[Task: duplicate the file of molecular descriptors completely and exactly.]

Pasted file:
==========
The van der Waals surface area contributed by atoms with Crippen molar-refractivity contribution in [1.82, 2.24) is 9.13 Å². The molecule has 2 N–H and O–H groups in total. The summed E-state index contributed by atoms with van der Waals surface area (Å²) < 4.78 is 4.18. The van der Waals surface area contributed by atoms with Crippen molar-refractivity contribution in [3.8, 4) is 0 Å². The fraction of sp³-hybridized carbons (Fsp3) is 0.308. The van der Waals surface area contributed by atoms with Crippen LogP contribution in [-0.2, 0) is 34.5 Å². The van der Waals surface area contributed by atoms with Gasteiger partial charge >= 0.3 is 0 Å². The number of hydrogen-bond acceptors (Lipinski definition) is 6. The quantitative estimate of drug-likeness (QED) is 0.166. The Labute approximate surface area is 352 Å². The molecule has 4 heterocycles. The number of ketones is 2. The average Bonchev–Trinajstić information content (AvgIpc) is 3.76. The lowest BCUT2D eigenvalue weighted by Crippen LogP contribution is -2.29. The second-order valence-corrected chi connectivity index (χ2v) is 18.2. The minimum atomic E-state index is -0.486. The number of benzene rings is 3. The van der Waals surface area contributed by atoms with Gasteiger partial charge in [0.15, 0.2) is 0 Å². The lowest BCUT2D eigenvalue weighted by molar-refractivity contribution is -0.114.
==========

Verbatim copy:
The van der Waals surface area contributed by atoms with Crippen molar-refractivity contribution in [1.82, 2.24) is 9.13 Å². The molecule has 2 N–H and O–H groups in total. The summed E-state index contributed by atoms with van der Waals surface area (Å²) < 4.78 is 4.18. The van der Waals surface area contributed by atoms with Crippen molar-refractivity contribution in [3.8, 4) is 0 Å². The fraction of sp³-hybridized carbons (Fsp3) is 0.308. The van der Waals surface area contributed by atoms with Crippen LogP contribution in [-0.2, 0) is 34.5 Å². The van der Waals surface area contributed by atoms with Gasteiger partial charge >= 0.3 is 0 Å². The number of hydrogen-bond acceptors (Lipinski definition) is 6. The quantitative estimate of drug-likeness (QED) is 0.166. The Labute approximate surface area is 352 Å². The molecule has 4 heterocycles. The number of ketones is 2. The average Bonchev–Trinajstić information content (AvgIpc) is 3.76. The lowest BCUT2D eigenvalue weighted by Crippen LogP contribution is -2.29. The second-order valence-corrected chi connectivity index (χ2v) is 18.2. The minimum atomic E-state index is -0.486. The number of benzene rings is 3. The van der Waals surface area contributed by atoms with Gasteiger partial charge in [0.15, 0.2) is 0 Å². The lowest BCUT2D eigenvalue weighted by molar-refractivity contribution is -0.114.